Top Five Lies About Nullification

We hear them over, and over, and over again — the same, tired, worn out misconceptions or downright lies about nullification.

Historians, legal scholars and journalists all parrot these fallacies every time anybody proposes nullification. They use these misconceptions as a way to derail efforts to stop federal overreach and limit the power of the general government. Some of them sound plausible — especially if you were a product of government schools. But all of them are wrong.

Following are the top five lies about nullification and a brief overview of why they’re wrong.

1. The Supremacy Clause Prohibits Nullification

This probably ranks as the most common nullification objection. According to the naysayers, the Constitution’s supremacy clause makes every federal edict “the supreme law of the land.” As such, a state has no authority to challenge it in any way. This erroneous assertion ignores the most important words in the clause. Only the Constitution and laws “made in pursuance thereof” qualify as supreme. Any federal act not in pursuance of the Constitution is, as Alexander Hamilton put it, “void.”

One does not obey or enforce a “voided” act. In fact, James Madison asserted that a state is “duty bound” to “interpose” when the federal government attempts to operate outside of its constitutional bounds. The supremacy clause does not undermine nullification. It actually enforces it. To learn more, click HERE and HERE,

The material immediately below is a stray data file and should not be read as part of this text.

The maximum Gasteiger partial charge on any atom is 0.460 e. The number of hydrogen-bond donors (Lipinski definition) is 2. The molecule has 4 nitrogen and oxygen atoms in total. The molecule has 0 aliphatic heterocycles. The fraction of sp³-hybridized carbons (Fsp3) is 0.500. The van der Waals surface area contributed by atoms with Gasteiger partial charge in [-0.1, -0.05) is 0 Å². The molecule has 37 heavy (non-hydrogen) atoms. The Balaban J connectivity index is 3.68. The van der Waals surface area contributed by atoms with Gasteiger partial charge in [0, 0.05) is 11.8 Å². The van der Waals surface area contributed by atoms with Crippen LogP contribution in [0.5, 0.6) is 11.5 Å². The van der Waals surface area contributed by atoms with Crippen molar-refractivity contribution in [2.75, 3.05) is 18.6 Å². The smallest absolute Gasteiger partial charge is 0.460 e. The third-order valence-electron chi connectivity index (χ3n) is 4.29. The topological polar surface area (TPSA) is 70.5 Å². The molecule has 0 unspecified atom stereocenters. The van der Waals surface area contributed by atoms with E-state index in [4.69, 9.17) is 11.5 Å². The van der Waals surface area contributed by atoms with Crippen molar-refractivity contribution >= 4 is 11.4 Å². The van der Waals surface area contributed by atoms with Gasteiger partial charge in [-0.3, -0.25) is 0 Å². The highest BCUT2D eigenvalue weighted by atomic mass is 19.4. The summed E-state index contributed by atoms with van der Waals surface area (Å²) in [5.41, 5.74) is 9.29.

2. John C. Calhoun Invented Nullification

Virtually every mainstream article about nullification invokes the name “John C. Calhoun.” Most of them will assert that he came up with the idea for state nullification. This, of course, is meant to tie the principles of nullification to slavery, as the South Carolina senator was an unapologetic supporter of the institution.

It’s true that Calhoun was a central figure in the so-called “nullification crisis” in the early 1820s and 1830s. But this had nothing to do with slavery, and he did not come up with the idea of nullification.

In fact, Thomas Jefferson and James Madison first formalized the principles in the Kentucky and Virginia Resolutions two decades earlier in response to the passage of the Alien and Sedition

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